Anxiety is normal when facing surgery. If a person is apprehensive, a past traumatic experience can increase the anxiety. The primary goal of our team is to ensure your procedure is smooth, safe, and comfortable. After your doctor examines you, he will make recommendations for the type of anesthesia best suited to your procedure. These will be recommendations only, as the type of anesthesia will ultimately be decided by you.

Local anesthesia (Novocaine) with or without Nitrous Oxide (Laughing gas)

This is the conventional type of anesthesia used at your dentists office. None of the drugs given for this type of anesthesia affect your mental acuity; therefore, you will be able to drive yourself home. The surgical area will be numbed with an injection and the procedure will then be performed. For your additional comfort, laughing gas can also be given through a nasal mask. Depending on the type of procedure, there will be varying degrees of noise and pressure, but you should not experience any discomfort. If you have a high level of anxiety, however, any pressure might be perceived as discomfort. Therefore, if you are mildly or moderately apprehensive, you may prefer one of the following options.

Oral Sedation with Local Anesthesia and Nitrous Oxide

You will be given an oral premedication (Valium) to take prior to your arrival that will decrease your level of anxiety. The procedure itself will be performed identical to the option above. The premedication gives additional relaxation and comfort. The first dose should be taken two hours prior to the appointment. If this first dose is insufficient after one hour, please take the second dose. However, if the first dose has a profound effect (drowsiness, loss of coordination, loss of balance), do NOT take the second dose. You will still be aware of the procedure, but will be much more relaxed. With this method of anesthesia, you will be cognitively impaired. Therefore, you cannot come to the appointment alone. You must be accompanied by an adult who will drive you to and from our office.

Intravenous (IV) General Anesthesia (asleep)

If you have a high degree of anxiety, or do not wish to remember the experience of the surgery, general anesthesia affords you the luxury of taking a short nap and waking up at the end of the procedure. An oral premedication, as explained in the previous section, is given prior to your arrival. Before the procedure, medication is given through a small IV and you will begin to fall asleep. The numbing injection (Novocaine) will be given, but you will likely not remember it. Therefore, after you wake up, you will not experience any discomfort since the area will be numb.You will not be aware of the surgery and will remember nothing about the experience. For most conventional hospital surgeries, intubation (breathing tube) and paralysis are routinely administered. We do not use these techniques with our anesthesia and you will be breathing on your own throughout the procedure. This is far safer than conventional hospital anesthesia, and much less expensive.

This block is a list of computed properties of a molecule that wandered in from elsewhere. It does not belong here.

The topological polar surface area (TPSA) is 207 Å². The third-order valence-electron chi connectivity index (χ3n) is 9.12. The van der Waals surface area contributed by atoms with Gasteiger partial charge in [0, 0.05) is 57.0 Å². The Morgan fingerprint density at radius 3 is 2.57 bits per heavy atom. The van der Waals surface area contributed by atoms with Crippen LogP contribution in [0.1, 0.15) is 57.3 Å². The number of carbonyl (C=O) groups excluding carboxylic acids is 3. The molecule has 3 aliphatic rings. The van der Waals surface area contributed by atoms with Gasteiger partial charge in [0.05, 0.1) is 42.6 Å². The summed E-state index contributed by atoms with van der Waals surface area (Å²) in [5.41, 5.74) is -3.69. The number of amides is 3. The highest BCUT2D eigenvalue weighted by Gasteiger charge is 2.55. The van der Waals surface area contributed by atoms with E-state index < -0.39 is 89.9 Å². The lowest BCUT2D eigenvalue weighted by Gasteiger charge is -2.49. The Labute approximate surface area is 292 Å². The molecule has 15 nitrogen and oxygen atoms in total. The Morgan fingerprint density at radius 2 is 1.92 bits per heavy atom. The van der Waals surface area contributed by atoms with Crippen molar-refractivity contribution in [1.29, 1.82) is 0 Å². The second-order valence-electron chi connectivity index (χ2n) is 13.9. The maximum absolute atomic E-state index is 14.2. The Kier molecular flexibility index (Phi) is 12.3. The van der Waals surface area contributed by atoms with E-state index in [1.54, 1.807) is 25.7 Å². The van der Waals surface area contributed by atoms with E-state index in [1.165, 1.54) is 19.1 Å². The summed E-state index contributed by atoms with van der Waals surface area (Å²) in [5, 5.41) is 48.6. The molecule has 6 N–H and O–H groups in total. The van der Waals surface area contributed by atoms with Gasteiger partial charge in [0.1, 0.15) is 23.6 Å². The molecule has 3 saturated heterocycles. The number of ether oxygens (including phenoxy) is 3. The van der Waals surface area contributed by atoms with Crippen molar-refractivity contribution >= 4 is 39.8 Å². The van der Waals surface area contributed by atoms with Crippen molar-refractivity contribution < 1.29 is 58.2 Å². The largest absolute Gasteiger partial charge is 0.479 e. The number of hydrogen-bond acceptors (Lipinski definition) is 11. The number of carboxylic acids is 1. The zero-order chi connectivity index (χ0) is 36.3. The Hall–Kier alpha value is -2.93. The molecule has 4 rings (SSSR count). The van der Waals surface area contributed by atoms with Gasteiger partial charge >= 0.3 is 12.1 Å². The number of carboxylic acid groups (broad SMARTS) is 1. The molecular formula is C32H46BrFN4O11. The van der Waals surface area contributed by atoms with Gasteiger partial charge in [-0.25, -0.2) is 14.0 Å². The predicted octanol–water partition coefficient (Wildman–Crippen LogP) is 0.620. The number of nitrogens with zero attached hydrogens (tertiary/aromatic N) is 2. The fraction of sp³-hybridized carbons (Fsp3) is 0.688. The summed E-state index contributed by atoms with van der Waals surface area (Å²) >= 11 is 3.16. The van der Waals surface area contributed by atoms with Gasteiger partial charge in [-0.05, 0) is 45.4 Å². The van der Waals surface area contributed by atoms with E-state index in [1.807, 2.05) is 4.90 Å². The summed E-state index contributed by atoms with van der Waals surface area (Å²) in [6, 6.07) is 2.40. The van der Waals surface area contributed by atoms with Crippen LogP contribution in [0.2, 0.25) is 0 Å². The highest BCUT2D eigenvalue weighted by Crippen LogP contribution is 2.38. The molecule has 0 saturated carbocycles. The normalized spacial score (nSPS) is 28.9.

Since you will have been heavily sedated, you will need a ride to and from the surgery appointment. Although you will be able to communicate and function on your own, you will likely not remember going home, as these medicines have a powerful amnestic effect. Therefore, a bus or cab ride home will not be permitted. You must be accompanied by a responsible adult.

Additionally, you must have an empty stomach on the morning of surgery, except for a small amount of water taken with your premedication. Your stomach lining produces strong acids in response to even minimal amounts of food entering the stomach.When you are under anesthesia, your normal reflexes are depressed or absent. Therefore, if you vomit, you will not be able to control any stomach contents from entering your lungs. If these acids enter your lungs, the result could be severe, life-threatening damage.Even a sip of liquid or a bite of food is not allowed.

When administering IV general anesthesia, we will monitor all vital functions. There will be additional costs for the necessary equipment and medications. Therefore, a nominal fee will be assessed for the procedure, depending on the duration of the surgery. Our administrative team will present the fees for the anesthesia, along with your estimated insurance coverage. You can decide later whether to be asleep, but we will need a minimum of 48 hours notice prior to your surgery date to allow us additional time for setup and recovery.

Hospital anesthesia

There are rare cases in which the surgery will be performed by our doctors in the hospital setting with the assistance of medical anesthesiologists. We are currently affiliated with Providence Regional Medical Center of Everett, the University of Washington and Harborview Medical Center. Due to time and cost involved, hospital surgeries are only performed once every few months. Applicable cases include:

  • Major reconstruction cases requiring bone grafts from distant sites (hip, tibia, etc)
  • Corrective jaw surgery that requires deep anesthesia.
  • Children under the age of 6 who are unable to tolerate local anesthesia
  • Patients with extremely high drug tolerance and/or behavioral issues

Click here for FAQs About Anesthesia